If Recruiting is Like Sales, Let’s Act Like Sales People

I don’t run into many recruiters/staffing/HR professionals who don’t agree with the statement: Recruiting is just like sales.

While we can argue over the differences between the two professions (please don’t lose sight of the trees through the forest on this one), we all know the parallels are overwhelming.

Consider the following shared business philosophies:

  • Recruiters prospect/source for candidates, while sales people prospect/source for new business opportunities/contacts.
  • Recruiters develop relationships with prospects to turn them into candidates, while sales people develop relationships to turn prospects into viable business opportunities.
  • Recruiters assess the candidate’s skills to determine whether they are a fit for the organization, while sales people assess the business opportunity with a potential client.
  • Recruiters “negotiate” compensation and turn (close) candidates into employees, while sales people close deals and turn prospects into customers.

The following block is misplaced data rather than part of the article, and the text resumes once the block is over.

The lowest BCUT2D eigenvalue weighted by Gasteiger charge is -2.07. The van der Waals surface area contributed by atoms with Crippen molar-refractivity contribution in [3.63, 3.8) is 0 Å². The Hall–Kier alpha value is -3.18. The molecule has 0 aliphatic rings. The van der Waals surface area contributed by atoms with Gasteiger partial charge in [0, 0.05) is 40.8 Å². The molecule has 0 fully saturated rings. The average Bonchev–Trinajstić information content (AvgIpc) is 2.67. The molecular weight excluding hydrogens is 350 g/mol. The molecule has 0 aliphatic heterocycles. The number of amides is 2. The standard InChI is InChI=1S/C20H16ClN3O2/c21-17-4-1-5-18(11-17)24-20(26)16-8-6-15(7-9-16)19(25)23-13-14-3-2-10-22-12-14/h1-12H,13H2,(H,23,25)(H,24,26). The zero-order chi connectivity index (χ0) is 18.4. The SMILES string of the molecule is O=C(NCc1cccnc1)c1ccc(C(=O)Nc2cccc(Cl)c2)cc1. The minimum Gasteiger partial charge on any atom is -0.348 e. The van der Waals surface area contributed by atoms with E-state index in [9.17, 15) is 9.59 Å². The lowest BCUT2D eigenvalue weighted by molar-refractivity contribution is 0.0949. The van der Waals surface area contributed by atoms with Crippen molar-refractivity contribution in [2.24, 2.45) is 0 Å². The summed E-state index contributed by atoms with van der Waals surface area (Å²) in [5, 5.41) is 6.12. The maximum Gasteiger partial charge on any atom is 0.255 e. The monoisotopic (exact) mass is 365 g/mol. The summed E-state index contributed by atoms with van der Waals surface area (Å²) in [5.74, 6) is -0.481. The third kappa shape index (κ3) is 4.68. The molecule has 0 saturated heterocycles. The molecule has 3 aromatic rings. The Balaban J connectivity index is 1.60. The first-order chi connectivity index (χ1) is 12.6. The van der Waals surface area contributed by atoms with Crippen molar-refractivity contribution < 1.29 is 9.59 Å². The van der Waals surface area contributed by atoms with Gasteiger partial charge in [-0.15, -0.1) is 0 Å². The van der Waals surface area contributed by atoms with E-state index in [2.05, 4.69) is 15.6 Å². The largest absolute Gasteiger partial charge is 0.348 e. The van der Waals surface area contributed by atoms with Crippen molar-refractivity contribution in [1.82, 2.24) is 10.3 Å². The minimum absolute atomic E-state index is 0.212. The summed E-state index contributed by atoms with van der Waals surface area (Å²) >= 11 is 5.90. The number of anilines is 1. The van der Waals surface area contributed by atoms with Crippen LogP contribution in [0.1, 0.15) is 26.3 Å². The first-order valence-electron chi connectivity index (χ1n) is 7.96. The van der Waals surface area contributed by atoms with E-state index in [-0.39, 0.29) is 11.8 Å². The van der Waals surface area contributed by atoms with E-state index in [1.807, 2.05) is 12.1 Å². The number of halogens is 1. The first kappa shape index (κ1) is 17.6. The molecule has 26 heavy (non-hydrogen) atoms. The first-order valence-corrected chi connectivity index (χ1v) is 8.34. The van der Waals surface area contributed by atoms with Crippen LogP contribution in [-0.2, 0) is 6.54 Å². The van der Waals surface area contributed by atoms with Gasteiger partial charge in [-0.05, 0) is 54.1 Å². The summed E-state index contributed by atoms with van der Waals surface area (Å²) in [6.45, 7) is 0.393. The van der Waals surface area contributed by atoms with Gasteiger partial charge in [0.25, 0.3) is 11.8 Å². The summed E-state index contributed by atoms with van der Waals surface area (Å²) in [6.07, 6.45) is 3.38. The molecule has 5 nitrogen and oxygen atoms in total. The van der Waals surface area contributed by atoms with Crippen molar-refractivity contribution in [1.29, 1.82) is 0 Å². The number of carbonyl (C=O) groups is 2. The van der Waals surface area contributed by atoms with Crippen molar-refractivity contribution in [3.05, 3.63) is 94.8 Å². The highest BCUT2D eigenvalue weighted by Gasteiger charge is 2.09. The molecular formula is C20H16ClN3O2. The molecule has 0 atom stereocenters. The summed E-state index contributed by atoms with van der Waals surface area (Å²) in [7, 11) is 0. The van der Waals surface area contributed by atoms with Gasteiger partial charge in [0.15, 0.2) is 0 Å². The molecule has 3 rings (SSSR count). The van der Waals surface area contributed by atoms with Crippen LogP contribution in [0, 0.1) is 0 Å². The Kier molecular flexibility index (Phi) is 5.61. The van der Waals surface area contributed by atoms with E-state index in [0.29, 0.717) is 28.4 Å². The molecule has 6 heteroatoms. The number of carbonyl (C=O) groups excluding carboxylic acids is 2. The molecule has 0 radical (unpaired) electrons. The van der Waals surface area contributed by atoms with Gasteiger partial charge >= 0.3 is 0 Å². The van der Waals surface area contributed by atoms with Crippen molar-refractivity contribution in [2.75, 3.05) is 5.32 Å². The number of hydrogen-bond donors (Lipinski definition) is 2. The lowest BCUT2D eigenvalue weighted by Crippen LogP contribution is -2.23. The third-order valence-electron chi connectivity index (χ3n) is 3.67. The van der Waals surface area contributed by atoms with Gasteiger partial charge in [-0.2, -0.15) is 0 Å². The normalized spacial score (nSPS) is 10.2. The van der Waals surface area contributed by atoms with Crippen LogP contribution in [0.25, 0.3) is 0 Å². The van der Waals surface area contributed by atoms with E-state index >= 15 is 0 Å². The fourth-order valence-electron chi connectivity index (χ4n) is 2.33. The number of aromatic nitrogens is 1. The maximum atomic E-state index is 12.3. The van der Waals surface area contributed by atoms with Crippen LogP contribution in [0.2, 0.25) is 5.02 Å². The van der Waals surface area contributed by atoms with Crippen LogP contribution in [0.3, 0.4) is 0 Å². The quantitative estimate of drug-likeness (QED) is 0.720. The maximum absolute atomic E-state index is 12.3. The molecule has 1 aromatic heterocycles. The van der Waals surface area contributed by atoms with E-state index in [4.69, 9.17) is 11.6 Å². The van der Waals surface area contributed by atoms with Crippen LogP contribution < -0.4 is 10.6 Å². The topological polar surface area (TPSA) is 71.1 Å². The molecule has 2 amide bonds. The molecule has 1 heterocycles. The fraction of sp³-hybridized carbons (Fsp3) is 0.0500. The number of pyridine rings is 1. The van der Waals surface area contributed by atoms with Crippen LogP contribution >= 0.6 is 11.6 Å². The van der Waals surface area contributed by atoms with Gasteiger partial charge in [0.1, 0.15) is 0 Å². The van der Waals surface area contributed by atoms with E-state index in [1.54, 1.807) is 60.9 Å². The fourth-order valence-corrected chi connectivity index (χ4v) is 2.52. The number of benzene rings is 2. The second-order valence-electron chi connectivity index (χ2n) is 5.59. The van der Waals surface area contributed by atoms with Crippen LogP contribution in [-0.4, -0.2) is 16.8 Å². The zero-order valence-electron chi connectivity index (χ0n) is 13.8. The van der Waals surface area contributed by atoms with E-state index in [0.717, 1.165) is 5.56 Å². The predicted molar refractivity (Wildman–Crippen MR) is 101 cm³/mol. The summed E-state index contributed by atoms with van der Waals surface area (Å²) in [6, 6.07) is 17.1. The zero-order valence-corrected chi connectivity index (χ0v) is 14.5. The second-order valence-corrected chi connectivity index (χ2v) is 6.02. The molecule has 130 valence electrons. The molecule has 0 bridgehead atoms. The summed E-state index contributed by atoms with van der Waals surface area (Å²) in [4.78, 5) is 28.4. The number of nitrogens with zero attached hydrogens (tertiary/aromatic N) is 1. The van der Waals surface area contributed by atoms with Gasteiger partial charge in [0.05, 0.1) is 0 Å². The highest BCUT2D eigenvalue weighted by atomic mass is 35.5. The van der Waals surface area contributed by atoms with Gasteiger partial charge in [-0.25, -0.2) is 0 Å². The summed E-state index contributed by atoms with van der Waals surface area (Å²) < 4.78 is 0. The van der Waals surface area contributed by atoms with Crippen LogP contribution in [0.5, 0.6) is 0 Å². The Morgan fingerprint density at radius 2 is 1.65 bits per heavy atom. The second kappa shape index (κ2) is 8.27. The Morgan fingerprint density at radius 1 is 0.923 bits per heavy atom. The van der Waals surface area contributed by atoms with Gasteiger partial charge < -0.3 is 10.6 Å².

So if recruiting is just like sales, shouldn’t we be benchmarking the most successful salespeople/organizations and learn from them?

While there are many things we could learn and benchmark from top sales producers, you will find a lot of their energy and true passion is around the following topics:

  • Monthly/weekly/daily meetings about pipelines, activity, etc.
  • Incentive-based compensation models.
  • Ongoing motivational contests to reward top performers.
  • Emphasis on ongoing learning, execution, and time management.
  • Aggressive attitude about achieving goals and performance management.